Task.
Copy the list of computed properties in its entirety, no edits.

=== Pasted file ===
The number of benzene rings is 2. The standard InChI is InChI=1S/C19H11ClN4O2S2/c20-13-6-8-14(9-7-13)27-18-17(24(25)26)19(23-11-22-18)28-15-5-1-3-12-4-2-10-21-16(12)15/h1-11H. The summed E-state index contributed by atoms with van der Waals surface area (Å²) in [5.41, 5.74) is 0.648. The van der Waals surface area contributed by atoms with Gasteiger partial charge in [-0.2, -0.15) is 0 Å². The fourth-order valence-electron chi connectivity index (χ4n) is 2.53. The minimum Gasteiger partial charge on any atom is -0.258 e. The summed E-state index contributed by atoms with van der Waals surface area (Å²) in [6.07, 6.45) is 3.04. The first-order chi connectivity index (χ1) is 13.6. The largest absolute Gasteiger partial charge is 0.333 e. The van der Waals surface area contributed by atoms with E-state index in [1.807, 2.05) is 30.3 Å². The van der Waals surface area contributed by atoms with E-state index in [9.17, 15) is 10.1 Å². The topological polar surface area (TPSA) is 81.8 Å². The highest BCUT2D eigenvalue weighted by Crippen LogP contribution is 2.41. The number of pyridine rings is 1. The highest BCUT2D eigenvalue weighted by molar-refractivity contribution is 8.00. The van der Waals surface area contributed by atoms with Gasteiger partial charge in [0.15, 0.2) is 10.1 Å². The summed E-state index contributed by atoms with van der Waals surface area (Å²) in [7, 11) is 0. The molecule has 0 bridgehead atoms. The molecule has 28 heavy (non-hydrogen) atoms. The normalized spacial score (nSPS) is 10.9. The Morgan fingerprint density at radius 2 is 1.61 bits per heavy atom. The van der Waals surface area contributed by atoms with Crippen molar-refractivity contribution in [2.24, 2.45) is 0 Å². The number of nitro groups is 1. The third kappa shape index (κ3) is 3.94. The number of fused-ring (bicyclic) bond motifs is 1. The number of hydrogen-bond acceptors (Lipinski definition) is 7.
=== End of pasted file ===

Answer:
The number of benzene rings is 2. The standard InChI is InChI=1S/C19H11ClN4O2S2/c20-13-6-8-14(9-7-13)27-18-17(24(25)26)19(23-11-22-18)28-15-5-1-3-12-4-2-10-21-16(12)15/h1-11H. The summed E-state index contributed by atoms with van der Waals surface area (Å²) in [5.41, 5.74) is 0.648. The van der Waals surface area contributed by atoms with Gasteiger partial charge in [-0.2, -0.15) is 0 Å². The fourth-order valence-electron chi connectivity index (χ4n) is 2.53. The minimum Gasteiger partial charge on any atom is -0.258 e. The summed E-state index contributed by atoms with van der Waals surface area (Å²) in [6.07, 6.45) is 3.04. The first-order chi connectivity index (χ1) is 13.6. The largest absolute Gasteiger partial charge is 0.333 e. The van der Waals surface area contributed by atoms with E-state index in [1.807, 2.05) is 30.3 Å². The van der Waals surface area contributed by atoms with E-state index in [9.17, 15) is 10.1 Å². The topological polar surface area (TPSA) is 81.8 Å². The highest BCUT2D eigenvalue weighted by Crippen LogP contribution is 2.41. The number of pyridine rings is 1. The highest BCUT2D eigenvalue weighted by molar-refractivity contribution is 8.00. The van der Waals surface area contributed by atoms with Gasteiger partial charge in [0.15, 0.2) is 10.1 Å². The summed E-state index contributed by atoms with van der Waals surface area (Å²) in [7, 11) is 0. The molecule has 0 bridgehead atoms. The molecule has 28 heavy (non-hydrogen) atoms. The normalized spacial score (nSPS) is 10.9. The Morgan fingerprint density at radius 2 is 1.61 bits per heavy atom. The van der Waals surface area contributed by atoms with Crippen molar-refractivity contribution in [2.24, 2.45) is 0 Å². The number of nitro groups is 1. The third kappa shape index (κ3) is 3.94. The number of fused-ring (bicyclic) bond motifs is 1. The number of hydrogen-bond acceptors (Lipinski definition) is 7.